In Stephen F. Dale’s The Orange Trees of Marrakesh, Ibn Khaldun emerges as a cultured urban intellectual and professional religious judge who demanded his fellow Muslim historians abandon their worthless tradition of narrative historiography and instead base their works on a philosophically informed understanding of social organizations. His strikingly modern approach to historical research established him as the premodern world’s preeminent historical scholar. It also demonstrated his membership in an intellectual lineage that begins with Plato, Aristotle, and Galen; continues with the Greco-Muslim philosophers al-Farabi, Avicenna, and Averroes; and is renewed with Montesquieu, Hume, Adam Smith, and Durkheim.
The Maghreb (Morocco, Algeria, Tunisia) has been inhabited for millennia by a heterogeneous populace. However, in the wake of World War II, when independence movements began to gain momentum in these French colonies, the dominant national discourses attempted to define national identities by exclusion. One rallying cry from the 1930s was "Islam is my religion, Arabic is my language, Algeria is my fatherland."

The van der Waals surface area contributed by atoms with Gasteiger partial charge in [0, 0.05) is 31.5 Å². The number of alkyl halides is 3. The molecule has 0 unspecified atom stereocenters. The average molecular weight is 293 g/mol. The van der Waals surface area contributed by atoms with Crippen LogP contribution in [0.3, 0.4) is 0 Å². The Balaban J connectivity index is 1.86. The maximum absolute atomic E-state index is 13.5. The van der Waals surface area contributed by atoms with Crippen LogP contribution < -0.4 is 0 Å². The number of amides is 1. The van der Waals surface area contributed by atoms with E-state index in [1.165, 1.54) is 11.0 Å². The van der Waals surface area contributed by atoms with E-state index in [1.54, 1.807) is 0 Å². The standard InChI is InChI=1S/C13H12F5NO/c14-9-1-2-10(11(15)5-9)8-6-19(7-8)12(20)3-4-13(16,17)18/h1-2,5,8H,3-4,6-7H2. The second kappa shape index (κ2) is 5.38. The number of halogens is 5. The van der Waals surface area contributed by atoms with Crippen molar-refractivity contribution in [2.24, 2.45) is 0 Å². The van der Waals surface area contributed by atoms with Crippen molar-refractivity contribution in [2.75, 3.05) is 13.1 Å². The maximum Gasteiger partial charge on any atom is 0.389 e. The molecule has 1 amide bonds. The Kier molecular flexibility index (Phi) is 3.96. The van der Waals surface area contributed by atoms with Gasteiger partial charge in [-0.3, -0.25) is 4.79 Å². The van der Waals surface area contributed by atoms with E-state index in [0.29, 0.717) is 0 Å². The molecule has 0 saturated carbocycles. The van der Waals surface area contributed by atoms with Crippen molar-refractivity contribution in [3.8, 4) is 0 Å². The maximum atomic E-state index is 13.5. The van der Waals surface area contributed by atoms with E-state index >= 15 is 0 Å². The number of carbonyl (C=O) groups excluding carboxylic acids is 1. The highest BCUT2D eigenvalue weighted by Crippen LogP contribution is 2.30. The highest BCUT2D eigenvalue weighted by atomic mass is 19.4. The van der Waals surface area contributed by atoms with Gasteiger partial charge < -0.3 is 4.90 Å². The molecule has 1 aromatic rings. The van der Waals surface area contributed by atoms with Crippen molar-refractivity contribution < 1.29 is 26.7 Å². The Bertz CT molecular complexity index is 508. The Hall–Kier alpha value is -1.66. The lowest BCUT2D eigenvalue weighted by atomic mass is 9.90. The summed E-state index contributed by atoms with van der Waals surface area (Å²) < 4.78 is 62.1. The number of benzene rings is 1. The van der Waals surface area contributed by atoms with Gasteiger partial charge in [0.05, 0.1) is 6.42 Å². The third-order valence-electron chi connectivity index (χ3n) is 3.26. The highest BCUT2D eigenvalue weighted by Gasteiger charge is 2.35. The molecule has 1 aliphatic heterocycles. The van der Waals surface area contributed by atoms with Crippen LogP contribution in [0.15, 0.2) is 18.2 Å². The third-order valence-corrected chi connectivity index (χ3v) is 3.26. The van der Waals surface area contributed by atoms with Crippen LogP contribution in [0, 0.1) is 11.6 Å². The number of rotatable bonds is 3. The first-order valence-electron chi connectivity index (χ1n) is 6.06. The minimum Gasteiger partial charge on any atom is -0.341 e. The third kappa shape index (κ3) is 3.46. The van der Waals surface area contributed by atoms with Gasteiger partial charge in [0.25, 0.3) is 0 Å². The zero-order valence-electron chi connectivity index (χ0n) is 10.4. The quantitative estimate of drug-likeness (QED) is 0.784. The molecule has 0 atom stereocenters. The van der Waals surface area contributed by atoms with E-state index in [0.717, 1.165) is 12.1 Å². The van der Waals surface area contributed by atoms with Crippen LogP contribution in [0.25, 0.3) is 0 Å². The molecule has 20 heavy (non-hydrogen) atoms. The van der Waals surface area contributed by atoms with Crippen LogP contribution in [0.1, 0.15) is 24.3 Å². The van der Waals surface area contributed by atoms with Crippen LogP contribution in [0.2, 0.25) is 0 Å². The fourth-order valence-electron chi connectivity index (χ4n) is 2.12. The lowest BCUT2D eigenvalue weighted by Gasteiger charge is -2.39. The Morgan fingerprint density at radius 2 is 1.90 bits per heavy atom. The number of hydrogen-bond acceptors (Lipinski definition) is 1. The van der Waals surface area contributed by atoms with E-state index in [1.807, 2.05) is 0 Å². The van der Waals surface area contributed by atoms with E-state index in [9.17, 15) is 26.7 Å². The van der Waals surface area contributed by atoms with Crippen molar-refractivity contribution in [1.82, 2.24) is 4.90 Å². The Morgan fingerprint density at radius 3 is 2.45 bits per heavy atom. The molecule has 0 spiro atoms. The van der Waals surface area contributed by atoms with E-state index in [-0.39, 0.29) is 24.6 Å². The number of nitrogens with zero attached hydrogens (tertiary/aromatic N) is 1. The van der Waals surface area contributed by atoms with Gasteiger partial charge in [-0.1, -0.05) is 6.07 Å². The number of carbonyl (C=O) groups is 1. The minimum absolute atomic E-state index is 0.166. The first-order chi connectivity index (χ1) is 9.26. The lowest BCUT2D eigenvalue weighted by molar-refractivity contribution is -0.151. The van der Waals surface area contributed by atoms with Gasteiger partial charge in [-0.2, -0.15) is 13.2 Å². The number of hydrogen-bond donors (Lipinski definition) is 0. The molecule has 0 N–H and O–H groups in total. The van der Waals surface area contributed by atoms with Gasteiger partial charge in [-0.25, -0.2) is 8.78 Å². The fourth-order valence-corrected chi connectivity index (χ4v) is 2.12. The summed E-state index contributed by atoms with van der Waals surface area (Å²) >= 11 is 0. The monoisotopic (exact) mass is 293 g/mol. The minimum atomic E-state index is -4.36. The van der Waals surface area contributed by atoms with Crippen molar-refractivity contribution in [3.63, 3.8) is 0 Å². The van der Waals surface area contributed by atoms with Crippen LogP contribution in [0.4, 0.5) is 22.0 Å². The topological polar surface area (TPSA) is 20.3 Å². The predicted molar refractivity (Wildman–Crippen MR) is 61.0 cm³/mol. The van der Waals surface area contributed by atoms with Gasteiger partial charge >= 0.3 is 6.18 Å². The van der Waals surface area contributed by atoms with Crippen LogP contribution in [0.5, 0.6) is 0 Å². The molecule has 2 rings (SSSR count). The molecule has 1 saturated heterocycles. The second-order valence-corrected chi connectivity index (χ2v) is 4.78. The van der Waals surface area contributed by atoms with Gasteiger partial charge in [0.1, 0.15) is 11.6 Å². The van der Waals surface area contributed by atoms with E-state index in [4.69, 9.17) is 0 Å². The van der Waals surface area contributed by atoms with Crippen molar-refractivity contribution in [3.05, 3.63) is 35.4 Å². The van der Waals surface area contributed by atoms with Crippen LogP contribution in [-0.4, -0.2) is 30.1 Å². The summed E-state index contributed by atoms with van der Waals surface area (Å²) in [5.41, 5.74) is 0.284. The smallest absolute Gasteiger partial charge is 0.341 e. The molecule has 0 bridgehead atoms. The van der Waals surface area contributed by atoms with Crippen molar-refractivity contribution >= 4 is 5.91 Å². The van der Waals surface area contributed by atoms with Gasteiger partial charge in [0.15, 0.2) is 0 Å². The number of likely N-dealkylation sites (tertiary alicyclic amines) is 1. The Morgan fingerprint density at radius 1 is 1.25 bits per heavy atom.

In this incisive postcolonial study, Jarrod Hayes uses literary analysis to examine how Francophone novelists from the Maghreb engaged in a diametric nation-building project. Their works imagined a diverse nation peopled by those who were excluded by the dominant political discourses, especially those who did not conform to traditional sexual norms. By incorporating representations of marginal sexualities, sexual dissidence, and gender insubordination, Maghrebian novelists imagined an anticolonial struggle that would result in sexual liberation and envisioned nations that could be defined and developed inclusively.
Tales of deforestation and desertification in North Africa have been told from the Roman period to the present. Such stories of environmental decline in the Maghreb are still recounted by experts and are widely accepted without question today. International organizations such as the United Nations frequently invoke these inaccurate stories to justify environmental conservation and development projects in the arid and semiarid lands in North Africa and around the Mediterranean basin. Recent research in arid lands ecology and new paleoecological evidence, however, do not support many claims of deforestation, overgrazing, and desertification in this region.